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New HIV vaccine targets virus envelope protein

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Since the discovery of HIV in 1981, researchers have tried several strategies to eradicate this life-threatening infection. However, creating a HIV vaccine is laborious due to the complex structure of this virus. Now thanks to an EU- Funded project, researchers were able to develop a vaccine that targets gp41, an envelope protein. Gp 41 is part of the structure of the viral envelope along with gp120; because these glycoproteins help the virus to fuse with target cells of the host, there were considered one of the keypoints of a potential treatment of AIDS, especially gp120.

Now researchers have thought that if they integrated gp41 into the vaccine, they would be able to trigger an immune response that prevents penetration of HIV in human cells. Nicolas Mouze, chief scientific officer at PX’Therapeutics, one of the project partners, explained that they used an innovative approach that combined protein engineering, specific vaccine formulation and a combination of multiple routes of administration.

Alexandru Rafila, Chairman of the Romanian Society for Microbiology in Bucharest, gp41 is not an absolute novelty in the long history of the development of a vaccine against HIV. However, Rafila added that it is a meaningful approach that could result in a vaccine that would trigger an immune response. The problem is that HIV attacks not only T lymphocytes, that are essential components of the immune system but also other immune cells. It seems the latter are infected not only through gp41 but also by other mechanisms. This is why, according to Rafila, an effective vaccine would prevent infection of any other cells.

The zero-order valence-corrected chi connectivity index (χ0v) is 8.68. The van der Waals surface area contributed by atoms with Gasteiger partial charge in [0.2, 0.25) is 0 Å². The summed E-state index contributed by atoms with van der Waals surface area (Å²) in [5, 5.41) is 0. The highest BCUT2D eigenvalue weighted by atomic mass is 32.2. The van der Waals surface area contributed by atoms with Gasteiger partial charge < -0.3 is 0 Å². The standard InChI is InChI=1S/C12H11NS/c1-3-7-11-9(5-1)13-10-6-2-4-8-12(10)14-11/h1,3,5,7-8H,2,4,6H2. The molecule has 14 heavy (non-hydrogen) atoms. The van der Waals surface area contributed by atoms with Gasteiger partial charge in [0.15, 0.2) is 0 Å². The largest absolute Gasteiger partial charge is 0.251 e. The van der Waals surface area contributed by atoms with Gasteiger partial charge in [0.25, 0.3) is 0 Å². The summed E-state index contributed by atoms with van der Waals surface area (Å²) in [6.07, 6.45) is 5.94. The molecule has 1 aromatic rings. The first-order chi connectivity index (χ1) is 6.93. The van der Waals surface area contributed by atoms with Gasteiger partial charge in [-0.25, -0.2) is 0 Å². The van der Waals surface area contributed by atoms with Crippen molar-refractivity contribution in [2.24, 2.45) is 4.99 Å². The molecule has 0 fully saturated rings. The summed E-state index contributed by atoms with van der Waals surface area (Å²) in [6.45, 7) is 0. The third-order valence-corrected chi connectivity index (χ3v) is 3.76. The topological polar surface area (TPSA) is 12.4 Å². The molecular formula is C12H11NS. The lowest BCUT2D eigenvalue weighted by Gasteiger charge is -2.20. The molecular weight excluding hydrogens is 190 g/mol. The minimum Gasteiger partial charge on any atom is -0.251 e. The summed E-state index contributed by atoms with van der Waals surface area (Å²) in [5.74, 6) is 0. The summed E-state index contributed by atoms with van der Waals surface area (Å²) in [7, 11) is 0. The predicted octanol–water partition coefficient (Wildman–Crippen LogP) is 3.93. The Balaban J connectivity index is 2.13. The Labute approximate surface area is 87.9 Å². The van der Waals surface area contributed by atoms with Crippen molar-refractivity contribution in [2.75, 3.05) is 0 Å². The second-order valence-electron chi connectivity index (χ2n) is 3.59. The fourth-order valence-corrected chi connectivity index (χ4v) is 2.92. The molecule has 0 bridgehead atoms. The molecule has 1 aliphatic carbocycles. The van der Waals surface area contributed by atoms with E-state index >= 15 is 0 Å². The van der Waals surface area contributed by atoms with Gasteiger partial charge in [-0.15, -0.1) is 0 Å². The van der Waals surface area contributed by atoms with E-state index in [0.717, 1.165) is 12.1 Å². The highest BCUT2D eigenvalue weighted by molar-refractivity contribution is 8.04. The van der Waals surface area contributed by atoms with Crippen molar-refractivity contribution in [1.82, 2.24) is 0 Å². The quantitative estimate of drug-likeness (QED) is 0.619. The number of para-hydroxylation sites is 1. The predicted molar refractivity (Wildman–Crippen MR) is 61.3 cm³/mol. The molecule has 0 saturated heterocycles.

However , there are researchers who call into question other issues such as HIV diversity and its enormous capacity to mutation. Ulrich Fruth, a vaccine development and evaluation team leader at the World Health Organisation in Geneva, Switzerland, said the idea is that a vaccine should induce antibodies T cells immune response that would attack  HIV in all of its forms.

Although this strategy aims a viable approach, Fruth believes that the success of such a vaccine is difficult to predict. He pointed out that they do not know if the project is successful and he stressed that they were more successful in trials with humans. However it seems that it is too early to draw conclusions because clinical safety studies showed a relatively low effect. In addition, Fruth pointed out that a limitation of the vaccine is that it targets only the antibodies; in order that a vaccine to be effective, it should target both T cells and antibodies, believes Fruth.